After an eight month journey NASA's nuclear-powered Mars rover Curiosity has landed safely. The rover is to embark on an ambitious mission to uncover whether the planet could once have supported life.
The Mars science rover Curiosity landed on the Martian surface shortly after 0530 GMT on Monday.
It is to begin a two-year mission seeking evidence that there was once life on the Red Planet.
Mission controllers at the Jet Propulsion Laboratory near Los Angeles said they received signals relayed by a Martian orbiter confirming that the rover had survived the landing and had touched down as planned inside a crater.
"Touchdown confirmed," said a member of mission control as the room erupted in cheers.
"I can't believe this. This is unbelievable," said Allen Chen, deputy leader of the rover's team for descent and landing as three pictures of Mars' rocky terrain were received at mission control.
Celebrations around the world
Five hundred scientists, students and space enthusiasts were watching the landing at the European Space Agency's mission agency base in Darmstadt, Germany. And in the Unites States, including New York's Times Square, fans gathered to watch a live broadcast. American President Barack Obama referred to the landing as “an unprecedented feat of technology."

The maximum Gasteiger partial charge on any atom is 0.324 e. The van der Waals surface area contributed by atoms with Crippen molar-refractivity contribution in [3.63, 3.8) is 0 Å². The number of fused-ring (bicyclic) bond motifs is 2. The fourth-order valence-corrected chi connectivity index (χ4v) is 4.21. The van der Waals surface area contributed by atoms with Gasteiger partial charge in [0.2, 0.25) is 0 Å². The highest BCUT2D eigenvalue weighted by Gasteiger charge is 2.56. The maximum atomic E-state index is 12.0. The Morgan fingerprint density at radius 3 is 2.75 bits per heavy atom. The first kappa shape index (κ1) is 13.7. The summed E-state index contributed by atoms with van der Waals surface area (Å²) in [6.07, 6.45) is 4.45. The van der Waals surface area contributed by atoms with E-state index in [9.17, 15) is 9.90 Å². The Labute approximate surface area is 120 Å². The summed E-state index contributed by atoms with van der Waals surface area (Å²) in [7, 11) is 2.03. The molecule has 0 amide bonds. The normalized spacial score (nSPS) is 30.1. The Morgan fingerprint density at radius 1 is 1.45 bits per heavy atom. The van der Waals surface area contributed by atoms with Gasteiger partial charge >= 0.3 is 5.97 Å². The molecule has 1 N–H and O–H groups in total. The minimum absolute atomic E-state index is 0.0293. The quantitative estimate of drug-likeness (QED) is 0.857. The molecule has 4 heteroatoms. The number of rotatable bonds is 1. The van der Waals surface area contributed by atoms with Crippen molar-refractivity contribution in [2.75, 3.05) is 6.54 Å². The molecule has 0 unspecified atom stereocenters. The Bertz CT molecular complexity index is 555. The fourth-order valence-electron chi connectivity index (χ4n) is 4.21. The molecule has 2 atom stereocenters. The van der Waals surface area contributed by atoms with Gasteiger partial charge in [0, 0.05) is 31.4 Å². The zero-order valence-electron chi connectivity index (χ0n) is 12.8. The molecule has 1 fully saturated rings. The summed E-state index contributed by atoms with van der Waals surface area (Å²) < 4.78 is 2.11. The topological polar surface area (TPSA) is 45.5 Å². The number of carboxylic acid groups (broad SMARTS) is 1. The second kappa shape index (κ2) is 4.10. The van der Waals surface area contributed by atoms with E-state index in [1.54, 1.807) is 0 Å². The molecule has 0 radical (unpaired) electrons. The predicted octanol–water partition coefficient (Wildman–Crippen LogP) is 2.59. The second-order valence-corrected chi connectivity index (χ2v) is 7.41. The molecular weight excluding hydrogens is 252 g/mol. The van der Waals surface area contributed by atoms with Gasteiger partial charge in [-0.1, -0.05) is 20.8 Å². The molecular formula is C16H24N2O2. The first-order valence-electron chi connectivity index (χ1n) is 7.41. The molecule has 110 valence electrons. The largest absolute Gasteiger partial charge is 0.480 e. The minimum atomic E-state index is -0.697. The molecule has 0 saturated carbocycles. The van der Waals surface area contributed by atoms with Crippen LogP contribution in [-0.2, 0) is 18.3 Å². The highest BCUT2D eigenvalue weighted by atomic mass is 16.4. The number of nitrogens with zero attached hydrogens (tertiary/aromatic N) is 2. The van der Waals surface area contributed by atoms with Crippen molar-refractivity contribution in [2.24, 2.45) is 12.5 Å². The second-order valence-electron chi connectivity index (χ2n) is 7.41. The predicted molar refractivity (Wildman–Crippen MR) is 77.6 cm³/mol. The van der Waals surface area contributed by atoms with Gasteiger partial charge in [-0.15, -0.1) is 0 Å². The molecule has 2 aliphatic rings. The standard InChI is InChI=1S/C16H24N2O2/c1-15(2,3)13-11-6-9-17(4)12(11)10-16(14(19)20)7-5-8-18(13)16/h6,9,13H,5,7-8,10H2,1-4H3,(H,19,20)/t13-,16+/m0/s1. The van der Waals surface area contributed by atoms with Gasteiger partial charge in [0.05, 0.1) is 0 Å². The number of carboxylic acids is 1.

"The successful landing of Curiosity -the most sophisticated roving laboratory ever to land on another planet- marks an unprecedented feat of technology that will stand as a point of national pride far into the future," Obama said in a statement.
NASA has described the Curiosity mission, formally known as the Mars Science Laboratory, which cost 2.5 billion dollars (two billion euros), as the most complex ever in robotic spaceflight. This is because earlier rover landing manoeuvres have always been carried out with much smaller rover models.
The rover was first launched in November and will, for the next two years, penetrate rocks and soil on Mars' surface in search of ingrediants necessary for supporting life, such as carbon. It will also study minerals to build a picture of what life on the planet resembled a millions of years ago.
The project is NASA's first astrobiology mission since the 1970s-era Viking probes.
sej/rg (Reuters, AFP)